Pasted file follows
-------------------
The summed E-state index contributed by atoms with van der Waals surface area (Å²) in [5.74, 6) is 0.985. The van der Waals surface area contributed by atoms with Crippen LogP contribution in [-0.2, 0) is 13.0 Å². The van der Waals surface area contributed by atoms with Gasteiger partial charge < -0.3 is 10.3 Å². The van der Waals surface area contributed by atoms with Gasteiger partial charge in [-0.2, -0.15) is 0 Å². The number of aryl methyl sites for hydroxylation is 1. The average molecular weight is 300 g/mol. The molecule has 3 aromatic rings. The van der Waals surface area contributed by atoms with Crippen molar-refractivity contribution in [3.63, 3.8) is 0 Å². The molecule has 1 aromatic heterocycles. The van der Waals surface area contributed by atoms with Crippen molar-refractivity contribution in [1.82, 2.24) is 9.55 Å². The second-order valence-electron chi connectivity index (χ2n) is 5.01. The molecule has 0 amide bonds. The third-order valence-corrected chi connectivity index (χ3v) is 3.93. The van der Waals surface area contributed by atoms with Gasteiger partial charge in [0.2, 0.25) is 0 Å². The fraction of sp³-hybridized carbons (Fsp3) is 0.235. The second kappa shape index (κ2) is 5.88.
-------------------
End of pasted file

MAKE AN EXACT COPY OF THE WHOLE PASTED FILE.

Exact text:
The summed E-state index contributed by atoms with van der Waals surface area (Å²) in [5.74, 6) is 0.985. The van der Waals surface area contributed by atoms with Crippen LogP contribution in [-0.2, 0) is 13.0 Å². The van der Waals surface area contributed by atoms with Gasteiger partial charge < -0.3 is 10.3 Å². The van der Waals surface area contributed by atoms with Gasteiger partial charge in [-0.2, -0.15) is 0 Å². The number of aryl methyl sites for hydroxylation is 1. The average molecular weight is 300 g/mol. The molecule has 3 aromatic rings. The van der Waals surface area contributed by atoms with Crippen molar-refractivity contribution in [3.63, 3.8) is 0 Å². The molecule has 1 aromatic heterocycles. The van der Waals surface area contributed by atoms with Crippen molar-refractivity contribution in [1.82, 2.24) is 9.55 Å². The second-order valence-electron chi connectivity index (χ2n) is 5.01. The molecule has 0 amide bonds. The third-order valence-corrected chi connectivity index (χ3v) is 3.93. The van der Waals surface area contributed by atoms with Gasteiger partial charge in [0.2, 0.25) is 0 Å². The fraction of sp³-hybridized carbons (Fsp3) is 0.235. The second kappa shape index (κ2) is 5.88.